With the Tokyo 2020 Olympic Games coming to an end, ZuBlu is celebrating its very own ‘Blue Olympics’ with a round up of the top animal athletes of the underwater world.
It’s a beautiful day in sunny Okinawa - the seas are calm, and visibility is 40m+. The competitors enter the spectacular Yonaguni Stadium in Japan’s Okinawa Islands, led by a painted frogfish waving its lure and a school of bannerfish - the 2021 underwater olympics are on! We go straight over to the athletics field for the first event…
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Track - the fastest
Clocked at speeds in excess of 109kph, or 68mph, the sailfish is an easy favourite for the gold in the 100m. This spectacular fish uses colourful displays and its elongated bill to corral small fish into a tight baitball, before plunging into the packed school of prey and picking off individuals.
Silver: Shortfin Mako shark
A close second, the shortfin mako shark can sustain speeds of up to 40 kph, or 25mph, with bursts of speed up to 74 kph, or 46mph. Combining a hydrodynamic body designed for speed, warm body temperature, and a set of snaggly teeth, the mako uses its abilities to capture other speedy fish including tuna.
The bronze medal is a toss up for Team billfish, with the black marlin and swordfish registering exceptional speeds - perhaps even beating mako sharks. But it's an open field with other contenders including yellowfin tuna, wahoo, blue sharks and bonefish.
Boxing and martial arts - the fighters
Gold: Mantis shrimp
The peacock mantis shrimp enters the ring with a punch unmatched in the animal kingdom. It’s ‘smashing’ claws deliver one of the fastest blows ever recorded, a roundhouse delivering 15,000 newtons or more than 2,500 times the shrimp’s weight. Compare that to a punch from Mike Tyson clocking in at 5,600N and you’ll understand why the mantis shrimp is our favourite…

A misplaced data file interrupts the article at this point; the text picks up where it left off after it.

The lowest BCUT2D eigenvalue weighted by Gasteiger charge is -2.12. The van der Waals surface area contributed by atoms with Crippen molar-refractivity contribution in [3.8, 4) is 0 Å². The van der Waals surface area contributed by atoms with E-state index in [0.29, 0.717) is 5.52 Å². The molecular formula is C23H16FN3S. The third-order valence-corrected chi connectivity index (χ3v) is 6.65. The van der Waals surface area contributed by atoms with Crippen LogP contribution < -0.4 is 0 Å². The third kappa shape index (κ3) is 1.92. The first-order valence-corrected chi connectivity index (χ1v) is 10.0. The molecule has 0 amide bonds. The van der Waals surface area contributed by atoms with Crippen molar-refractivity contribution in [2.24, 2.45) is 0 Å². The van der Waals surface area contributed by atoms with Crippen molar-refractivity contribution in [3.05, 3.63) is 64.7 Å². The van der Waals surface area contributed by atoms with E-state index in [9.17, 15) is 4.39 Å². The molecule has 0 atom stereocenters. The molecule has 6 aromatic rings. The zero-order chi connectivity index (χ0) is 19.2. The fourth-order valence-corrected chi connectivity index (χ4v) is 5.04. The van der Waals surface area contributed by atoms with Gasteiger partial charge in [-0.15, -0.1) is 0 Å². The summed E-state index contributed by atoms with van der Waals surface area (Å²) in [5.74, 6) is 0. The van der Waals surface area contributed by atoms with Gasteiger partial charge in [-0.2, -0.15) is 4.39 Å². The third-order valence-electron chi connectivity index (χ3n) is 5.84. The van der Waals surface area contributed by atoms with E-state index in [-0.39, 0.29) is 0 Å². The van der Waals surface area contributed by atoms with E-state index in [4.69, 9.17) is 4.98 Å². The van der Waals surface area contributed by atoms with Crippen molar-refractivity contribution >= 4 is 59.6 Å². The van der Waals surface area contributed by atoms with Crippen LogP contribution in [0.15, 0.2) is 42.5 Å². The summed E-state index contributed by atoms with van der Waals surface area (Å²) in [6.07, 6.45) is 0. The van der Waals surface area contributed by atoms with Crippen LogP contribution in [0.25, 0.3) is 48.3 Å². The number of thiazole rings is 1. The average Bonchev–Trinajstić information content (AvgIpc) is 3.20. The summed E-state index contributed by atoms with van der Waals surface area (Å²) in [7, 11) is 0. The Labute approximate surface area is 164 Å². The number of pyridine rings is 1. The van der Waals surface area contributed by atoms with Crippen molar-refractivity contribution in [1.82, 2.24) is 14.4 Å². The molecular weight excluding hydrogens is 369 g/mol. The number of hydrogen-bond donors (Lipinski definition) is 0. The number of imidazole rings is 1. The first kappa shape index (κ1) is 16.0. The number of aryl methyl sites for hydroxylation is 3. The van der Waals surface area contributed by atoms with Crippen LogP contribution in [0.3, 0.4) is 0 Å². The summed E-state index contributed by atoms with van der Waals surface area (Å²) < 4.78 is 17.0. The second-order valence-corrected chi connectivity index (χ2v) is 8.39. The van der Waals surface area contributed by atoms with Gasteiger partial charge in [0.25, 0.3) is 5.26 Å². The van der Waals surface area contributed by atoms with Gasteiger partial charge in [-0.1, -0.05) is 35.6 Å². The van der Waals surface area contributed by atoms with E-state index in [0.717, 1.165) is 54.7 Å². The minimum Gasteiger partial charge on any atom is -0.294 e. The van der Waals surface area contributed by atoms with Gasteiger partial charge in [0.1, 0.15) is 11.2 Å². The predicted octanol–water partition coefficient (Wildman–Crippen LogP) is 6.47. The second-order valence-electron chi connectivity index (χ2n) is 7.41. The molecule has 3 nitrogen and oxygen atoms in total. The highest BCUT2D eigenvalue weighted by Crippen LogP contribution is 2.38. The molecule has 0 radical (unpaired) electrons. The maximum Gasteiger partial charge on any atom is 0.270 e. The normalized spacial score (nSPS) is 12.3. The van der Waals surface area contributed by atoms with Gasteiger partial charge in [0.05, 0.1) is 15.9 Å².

Silver: Titan triggerfish
For sheer aggression and fighting chutzpah, the titan triggerfish takes the medal! During mating season, female triggerfish lay their eggs in a shallow nest, dug into the coral rubble. Anything approaching the nest - particularly in a cone-shaped territory above the eggs - will be attacked and driven away. And being bigger than the triggerfish will not deter her - divers are just as likely to be attacked as tiny damselfish.
Bronze: Mosaic boxer crab
Although not a match for the mantis shrimp, the boxer crab comes in at third place, simply because it is the only crab that comes equipped with its own boxing gloves! These tiny crabs found on tropical reefs in the Indo-Pacific region carry tiny anemones in each of their front claws, waving them at any potential threats.
High Jump - highest and most powerful
A surprise contender for the top marine athlete, the tiny copepod’s escape jump is the most powerful ever recorded - 10 times stronger than any other species, once its tiny size is taken into account. At just 1mm in length, the power-to-weight ratio of a copepod is like nothing else in the ocean - or on land.
A more familiar favourite, dolphins are famous for their acrobatic displays, leaping and spinning above the surface of the ocean. Bottlenose dolphins breaches can hit 4.9m, or 16ft, but spinner dolphins take the top spot with leaps of 5.4m, or 17ft - and they get a few extra points for their barreling style.
Bronze: Devil ray